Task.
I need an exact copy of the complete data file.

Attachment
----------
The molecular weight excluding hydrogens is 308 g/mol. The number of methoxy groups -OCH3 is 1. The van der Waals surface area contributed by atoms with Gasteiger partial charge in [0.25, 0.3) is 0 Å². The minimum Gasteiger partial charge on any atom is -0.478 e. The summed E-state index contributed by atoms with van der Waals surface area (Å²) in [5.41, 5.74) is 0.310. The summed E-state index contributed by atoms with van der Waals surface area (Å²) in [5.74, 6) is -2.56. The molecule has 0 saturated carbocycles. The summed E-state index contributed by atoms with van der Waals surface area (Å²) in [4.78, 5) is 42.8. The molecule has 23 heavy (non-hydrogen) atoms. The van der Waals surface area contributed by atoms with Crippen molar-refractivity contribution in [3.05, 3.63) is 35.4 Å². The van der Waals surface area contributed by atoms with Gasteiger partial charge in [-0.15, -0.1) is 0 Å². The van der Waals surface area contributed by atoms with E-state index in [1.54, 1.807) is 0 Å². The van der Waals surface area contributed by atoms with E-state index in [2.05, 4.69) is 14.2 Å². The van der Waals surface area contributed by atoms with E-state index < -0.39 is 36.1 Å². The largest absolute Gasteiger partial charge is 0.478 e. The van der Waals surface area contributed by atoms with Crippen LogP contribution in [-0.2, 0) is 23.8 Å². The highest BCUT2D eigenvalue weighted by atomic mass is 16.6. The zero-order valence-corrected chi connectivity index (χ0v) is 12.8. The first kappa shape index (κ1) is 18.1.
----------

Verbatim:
The molecular weight excluding hydrogens is 308 g/mol. The number of methoxy groups -OCH3 is 1. The van der Waals surface area contributed by atoms with Gasteiger partial charge in [0.25, 0.3) is 0 Å². The minimum Gasteiger partial charge on any atom is -0.478 e. The summed E-state index contributed by atoms with van der Waals surface area (Å²) in [5.41, 5.74) is 0.310. The summed E-state index contributed by atoms with van der Waals surface area (Å²) in [5.74, 6) is -2.56. The molecule has 0 saturated carbocycles. The summed E-state index contributed by atoms with van der Waals surface area (Å²) in [4.78, 5) is 42.8. The molecule has 23 heavy (non-hydrogen) atoms. The van der Waals surface area contributed by atoms with Crippen molar-refractivity contribution in [3.05, 3.63) is 35.4 Å². The van der Waals surface area contributed by atoms with Gasteiger partial charge in [-0.15, -0.1) is 0 Å². The van der Waals surface area contributed by atoms with E-state index in [1.54, 1.807) is 0 Å². The van der Waals surface area contributed by atoms with E-state index in [2.05, 4.69) is 14.2 Å². The van der Waals surface area contributed by atoms with E-state index < -0.39 is 36.1 Å². The largest absolute Gasteiger partial charge is 0.478 e. The van der Waals surface area contributed by atoms with Crippen LogP contribution in [-0.2, 0) is 23.8 Å². The highest BCUT2D eigenvalue weighted by atomic mass is 16.6. The zero-order valence-corrected chi connectivity index (χ0v) is 12.8. The first kappa shape index (κ1) is 18.1.